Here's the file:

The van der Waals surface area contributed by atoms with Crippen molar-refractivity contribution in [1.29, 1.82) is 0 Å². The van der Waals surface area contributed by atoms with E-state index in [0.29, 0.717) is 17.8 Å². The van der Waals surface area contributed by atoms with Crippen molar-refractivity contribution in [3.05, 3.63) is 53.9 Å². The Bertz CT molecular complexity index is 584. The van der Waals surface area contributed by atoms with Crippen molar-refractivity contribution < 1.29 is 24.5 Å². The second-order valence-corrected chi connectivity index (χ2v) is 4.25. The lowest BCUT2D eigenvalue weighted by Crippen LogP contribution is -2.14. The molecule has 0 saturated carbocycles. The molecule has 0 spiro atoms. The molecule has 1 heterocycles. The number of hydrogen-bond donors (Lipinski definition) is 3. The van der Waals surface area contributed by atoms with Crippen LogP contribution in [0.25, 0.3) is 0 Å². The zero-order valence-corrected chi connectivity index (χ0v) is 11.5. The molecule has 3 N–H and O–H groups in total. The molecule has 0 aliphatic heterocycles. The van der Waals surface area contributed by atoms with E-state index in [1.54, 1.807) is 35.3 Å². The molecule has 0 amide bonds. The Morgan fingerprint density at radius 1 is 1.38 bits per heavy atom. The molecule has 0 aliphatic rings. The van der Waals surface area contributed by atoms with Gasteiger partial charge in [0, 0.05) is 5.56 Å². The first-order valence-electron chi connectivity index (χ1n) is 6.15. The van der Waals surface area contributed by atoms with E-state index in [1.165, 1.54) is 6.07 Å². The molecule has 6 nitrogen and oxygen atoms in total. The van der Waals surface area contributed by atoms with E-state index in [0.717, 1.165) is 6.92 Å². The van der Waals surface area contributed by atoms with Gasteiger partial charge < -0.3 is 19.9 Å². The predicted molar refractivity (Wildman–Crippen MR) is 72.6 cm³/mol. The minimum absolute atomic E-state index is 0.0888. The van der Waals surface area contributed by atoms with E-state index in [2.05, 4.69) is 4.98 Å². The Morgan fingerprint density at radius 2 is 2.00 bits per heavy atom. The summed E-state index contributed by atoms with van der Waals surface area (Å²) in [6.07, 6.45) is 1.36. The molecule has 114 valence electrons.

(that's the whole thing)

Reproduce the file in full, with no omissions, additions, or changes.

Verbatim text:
The van der Waals surface area contributed by atoms with Crippen molar-refractivity contribution in [1.29, 1.82) is 0 Å². The van der Waals surface area contributed by atoms with E-state index in [0.29, 0.717) is 17.8 Å². The van der Waals surface area contributed by atoms with Crippen molar-refractivity contribution in [3.05, 3.63) is 53.9 Å². The Bertz CT molecular complexity index is 584. The van der Waals surface area contributed by atoms with Crippen molar-refractivity contribution < 1.29 is 24.5 Å². The second-order valence-corrected chi connectivity index (χ2v) is 4.25. The lowest BCUT2D eigenvalue weighted by Crippen LogP contribution is -2.14. The molecule has 0 saturated carbocycles. The molecule has 0 spiro atoms. The molecule has 1 heterocycles. The number of hydrogen-bond donors (Lipinski definition) is 3. The van der Waals surface area contributed by atoms with Crippen LogP contribution in [0.25, 0.3) is 0 Å². The zero-order valence-corrected chi connectivity index (χ0v) is 11.5. The molecule has 3 N–H and O–H groups in total. The molecule has 0 aliphatic heterocycles. The van der Waals surface area contributed by atoms with E-state index in [1.54, 1.807) is 35.3 Å². The molecule has 0 amide bonds. The Morgan fingerprint density at radius 1 is 1.38 bits per heavy atom. The molecule has 0 aliphatic rings. The van der Waals surface area contributed by atoms with Gasteiger partial charge in [0, 0.05) is 5.56 Å². The first-order valence-electron chi connectivity index (χ1n) is 6.15. The van der Waals surface area contributed by atoms with E-state index in [1.165, 1.54) is 6.07 Å². The molecule has 6 nitrogen and oxygen atoms in total. The van der Waals surface area contributed by atoms with E-state index in [0.717, 1.165) is 6.92 Å². The van der Waals surface area contributed by atoms with Gasteiger partial charge < -0.3 is 19.9 Å². The predicted molar refractivity (Wildman–Crippen MR) is 72.6 cm³/mol. The minimum absolute atomic E-state index is 0.0888. The van der Waals surface area contributed by atoms with E-state index in [2.05, 4.69) is 4.98 Å². The Morgan fingerprint density at radius 2 is 2.00 bits per heavy atom. The summed E-state index contributed by atoms with van der Waals surface area (Å²) in [6.07, 6.45) is 1.36. The molecule has 114 valence electrons.